Though not everyone appreciates Hart’s rhetorical style, to say the least, I find in reading him never a dull moment. Even when I often find myself holding completely opposite opinions, I always come away from him having thought through my own views in greater detail.

Other Works

Reformed and Evangelical across Four Centuries: The Presbyterian Story in America
By Nathan P. Feldmeth, S. Donald Fortson III, Garth M. Rosell, and Kenneth J. Stewart
Eerdmans | January 2022 | 360 pages (paperback) | $29.99

The Trinity: On the Nature and Mystery of the One God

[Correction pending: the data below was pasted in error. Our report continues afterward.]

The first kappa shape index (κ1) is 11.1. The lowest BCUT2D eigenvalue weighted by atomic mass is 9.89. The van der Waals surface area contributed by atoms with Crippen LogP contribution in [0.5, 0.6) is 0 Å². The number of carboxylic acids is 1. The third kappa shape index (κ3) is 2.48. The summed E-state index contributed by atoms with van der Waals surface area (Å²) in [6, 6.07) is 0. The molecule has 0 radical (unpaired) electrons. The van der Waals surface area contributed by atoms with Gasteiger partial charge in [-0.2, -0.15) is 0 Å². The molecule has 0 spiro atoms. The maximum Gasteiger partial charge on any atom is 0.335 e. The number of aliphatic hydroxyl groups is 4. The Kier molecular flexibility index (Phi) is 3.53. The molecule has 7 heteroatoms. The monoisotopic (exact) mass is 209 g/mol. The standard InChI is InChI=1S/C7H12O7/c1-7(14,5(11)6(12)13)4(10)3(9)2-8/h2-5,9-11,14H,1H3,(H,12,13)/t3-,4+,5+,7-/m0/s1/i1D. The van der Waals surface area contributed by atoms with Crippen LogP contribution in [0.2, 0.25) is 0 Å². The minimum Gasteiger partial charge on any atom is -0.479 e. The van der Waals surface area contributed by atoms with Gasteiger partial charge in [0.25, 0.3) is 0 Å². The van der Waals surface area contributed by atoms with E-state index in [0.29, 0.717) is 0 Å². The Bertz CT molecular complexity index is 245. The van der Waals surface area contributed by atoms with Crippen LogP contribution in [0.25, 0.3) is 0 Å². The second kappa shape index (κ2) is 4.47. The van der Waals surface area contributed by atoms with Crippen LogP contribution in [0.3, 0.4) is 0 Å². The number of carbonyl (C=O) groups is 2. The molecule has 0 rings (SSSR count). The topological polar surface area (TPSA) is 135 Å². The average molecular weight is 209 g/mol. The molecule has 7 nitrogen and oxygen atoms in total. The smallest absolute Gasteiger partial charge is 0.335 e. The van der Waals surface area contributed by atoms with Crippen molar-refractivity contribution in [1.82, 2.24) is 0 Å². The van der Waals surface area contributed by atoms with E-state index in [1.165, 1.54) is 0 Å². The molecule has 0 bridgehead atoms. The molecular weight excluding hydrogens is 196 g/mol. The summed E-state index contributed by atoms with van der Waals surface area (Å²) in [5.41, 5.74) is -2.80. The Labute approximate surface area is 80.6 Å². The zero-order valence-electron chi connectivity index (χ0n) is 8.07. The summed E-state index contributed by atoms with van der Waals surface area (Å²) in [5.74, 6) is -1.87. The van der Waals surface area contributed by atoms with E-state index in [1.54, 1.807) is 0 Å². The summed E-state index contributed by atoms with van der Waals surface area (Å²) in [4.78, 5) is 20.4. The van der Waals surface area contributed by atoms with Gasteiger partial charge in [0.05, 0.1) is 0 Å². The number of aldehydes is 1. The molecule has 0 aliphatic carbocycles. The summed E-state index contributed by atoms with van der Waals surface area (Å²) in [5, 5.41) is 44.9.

By Thomas Joseph Whit, O.P.
Catholic University of America | March 2022 | 632 pages (paperback) | $34.95

Calvinism for a Secular Age: A Twenty-First-Century Reading of Abraham Kuyper’s Stone Lectures
Edited by Jessica R. Joustra and Robert J. Joustra
InterVarsity Press | February 2022 | 250 pages (paperback) | $28.00

Church History for Young Readers
By Simonetta Carr
Reformation Heritage Books | June 2022 | 272 pages (hardcover) | $35.00

Noah J. Frens is a graduate of Calvin College (philosophy) and Westminster Seminary California (MAHT) and is currently a PhD candidate in the history of Christianity at Vanderbilt University.

Saturday, January 1st 2022

“Modern Reformation has championed confessional Reformation theology in an anti-confessional and anti-theological age.”

Picture of J. Ligon Duncan, IIIJ. Ligon Duncan, IIISenior Minister, First Presbyterian Church